Robert S. Nocon, M.H.S., Ravi Sharma, Ph.D., Jonathan M. Birnberg, M.D., M.S., Quyen Ngo-Metzger, M.D., M.P.H., Sang Mee Lee, Ph.D., and Marshall H. Chin, M.D., M.P.H.
R. S. Nocon, R. Sharma, J. M. Birnberg et al., "Association Between Patient-Centered Medical Home Rating and Operating Cost at Federally Funded Health Centers," Journal of the American Medical Association, published online June 24, 2012.
A study of federally funded health centers found that those that have a greater number of attributes associated with a patient-centered medical home also had higher operating costs. Although medical homes have the potential to improve quality of care and slow the growth in overall health care costs, primary care payment must reflect the increased costs associated with the medical home to ensure that this care delivery model can be sustained.
With early evidence showing that patient-centered medical homes (PCMHs) can improve access to high-quality primary care, many health care leaders are calling for widespread adoption of this care delivery model. To make informed decisions when implementing a PCMH, primary care practices must understand the operating costs related to providing round-the-clock access to care, purchasing and maintaining electronic health records and clinical information systems, and others. Such data are also needed to design financially feasible payment policies for medical homes. Writing in the Journal of the American Medical Association, Commonwealth Fund–supported researchers compared practices' medical home ratings, specifically looking at federally funded health centers, and their operating costs.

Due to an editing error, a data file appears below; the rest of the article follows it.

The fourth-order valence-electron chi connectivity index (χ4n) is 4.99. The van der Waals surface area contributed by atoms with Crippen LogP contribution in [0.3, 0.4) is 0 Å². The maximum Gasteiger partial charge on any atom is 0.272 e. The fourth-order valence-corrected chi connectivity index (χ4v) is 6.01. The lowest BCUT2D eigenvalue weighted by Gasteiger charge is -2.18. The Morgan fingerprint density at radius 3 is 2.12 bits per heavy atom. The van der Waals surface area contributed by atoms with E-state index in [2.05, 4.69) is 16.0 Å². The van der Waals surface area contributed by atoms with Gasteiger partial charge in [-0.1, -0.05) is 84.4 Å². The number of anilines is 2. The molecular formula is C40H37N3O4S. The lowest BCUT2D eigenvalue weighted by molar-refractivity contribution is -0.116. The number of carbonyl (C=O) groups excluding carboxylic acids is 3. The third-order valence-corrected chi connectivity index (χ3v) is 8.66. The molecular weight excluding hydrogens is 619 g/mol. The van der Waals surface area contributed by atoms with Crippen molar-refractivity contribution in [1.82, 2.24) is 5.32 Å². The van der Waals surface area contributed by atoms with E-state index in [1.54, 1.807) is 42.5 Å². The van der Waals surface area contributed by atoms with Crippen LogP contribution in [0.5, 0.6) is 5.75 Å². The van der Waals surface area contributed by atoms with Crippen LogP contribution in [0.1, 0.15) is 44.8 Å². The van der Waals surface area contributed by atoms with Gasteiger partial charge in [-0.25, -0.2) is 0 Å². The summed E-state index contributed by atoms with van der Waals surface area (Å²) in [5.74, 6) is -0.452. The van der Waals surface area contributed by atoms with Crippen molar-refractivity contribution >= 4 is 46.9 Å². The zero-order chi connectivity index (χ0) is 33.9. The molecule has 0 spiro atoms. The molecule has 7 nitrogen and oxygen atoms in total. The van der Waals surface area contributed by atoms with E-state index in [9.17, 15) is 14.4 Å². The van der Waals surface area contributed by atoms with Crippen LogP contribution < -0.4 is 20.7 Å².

From health clinics’ standpoint, the higher operating costs associated with higher PCMH ratings are significant. For example, $2.26 in higher operating costs per patient per month translates to $508,207 annually for the average clinic in the study. While such expenses are high for a clinic, they are small relative to potential savings from better management of patient care in medical homes versus emergency department use or hospitalization. A 2010 study of an integrated delivery system using PCMHs found savings of $18 per patient per month from reduced hospitalization and emergency department use. Yet under most delivery models, such downstream savings would accrue to health care payers, not physician practices. The authors conclude that financial incentives must be designed to ensure the PCMH model’s sustainability.
The authors assessed the relationship between a practice’s medical home rating and its operating costs, focusing on 669 federally funded health centers. The centers were rated on a 100-point medical home scale based on findings from the 2009 Commonwealth Fund National Survey of Federally Qualified Health Centers. The scale measures patients’ ability to contact their clinician on a timely basis and providers’ ability to secure outside referrals, among other functions. The authors focused on three cost measures: operating costs per full-time-equivalent physician, operating costs per patient per month, and medical costs per visit.
Medical homes may incur higher per-patient operating costs because of their spending on additional personnel, electronic medical records, and quality improvement measures. To ensure the model can be sustained, appropriate financial incentives are needed.